posted by TAG Guest Blogger
February 6, 2012 @ 1:15 pm
In addition to the values entrenched in the act of giving, learning to give establishes a strong foundation for adopting sound financial practices. When teaching financial literacy to children, giving can be demonstrated as just one pillar of economic responsibility, which also includes spending money, saving money and investing money. Just as in saving and investing, most charitable giving is planned for in some way. Children are better prepared to become financially secure adults when taught about the importance of giving, saving and budgeting responsibly and parents can proactively teach their children by modeling desired behavior and through discussion regarding charitable efforts.
Are you talking to your children about finances?
- Almost 50 percent of those who closely monitor their finances say that they learned about personal finance from their parents or at home.
- Eighty-percent of parents feel that schools should teach students basic money management and budgeting skills, but only seven states require students to demonstrate a minimum level of proficiency in personal finance before graduation high school.
Talking about finances is of particular sensitivity to parents, and for many families, the subject is considered taboo and not discussed. But, as we’ve seen firsthand during this economic downturn, it is imperative that we teach our children healthy money habits, and it doesn’t have to be awkward or uncomfortable.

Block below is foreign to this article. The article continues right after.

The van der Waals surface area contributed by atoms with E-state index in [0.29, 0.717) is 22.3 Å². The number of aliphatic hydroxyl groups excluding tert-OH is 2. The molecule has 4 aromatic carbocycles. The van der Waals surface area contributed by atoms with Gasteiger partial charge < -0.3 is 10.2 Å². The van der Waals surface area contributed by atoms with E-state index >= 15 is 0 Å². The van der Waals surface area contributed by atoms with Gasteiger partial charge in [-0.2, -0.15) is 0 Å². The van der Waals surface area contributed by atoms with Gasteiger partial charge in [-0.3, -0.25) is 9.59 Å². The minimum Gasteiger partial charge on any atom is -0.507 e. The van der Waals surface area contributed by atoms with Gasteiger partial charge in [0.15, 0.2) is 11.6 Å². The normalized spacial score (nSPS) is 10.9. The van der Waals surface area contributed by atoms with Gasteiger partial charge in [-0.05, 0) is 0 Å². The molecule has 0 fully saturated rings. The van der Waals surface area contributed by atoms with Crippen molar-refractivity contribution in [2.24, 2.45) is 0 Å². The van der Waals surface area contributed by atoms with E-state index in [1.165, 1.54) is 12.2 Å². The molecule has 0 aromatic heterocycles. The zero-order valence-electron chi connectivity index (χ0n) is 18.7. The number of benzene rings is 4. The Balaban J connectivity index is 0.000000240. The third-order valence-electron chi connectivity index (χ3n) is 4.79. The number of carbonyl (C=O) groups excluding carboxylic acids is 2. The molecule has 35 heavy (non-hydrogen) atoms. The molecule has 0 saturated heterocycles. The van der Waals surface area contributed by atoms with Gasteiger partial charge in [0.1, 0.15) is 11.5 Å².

Parents should consider their financial choices — big or small — as opportunities to demonstrate smart money management to their children. By sharing information specific to saving, spending, investing and giving – how financial decisions are made and how income is spent, children are exposed not only to financial habits that will benefit them personally, but help them learn to plan for charitable giving. By teaching these concepts to our children, we are more likely to raise financially-savvy adults.
About the Author:
As president of S.C. Economics since 2003, Helen Meyers leads initiatives that provide K-12 teachers with resources for teaching economics. She brings extensive classroom experience to this role in addition to non-profit leadership experience includingJunior Achievement of Central South Carolina, the National Association of Economic Educators, theSC Jump$start Coalition,Women in Philanthropy and serves on the Talk About Giving Advisory Board.
Meyers received a Bachelor of Science degree in elementary/special education from Western Illinois University and a Masters of Education from Southern Illinois University.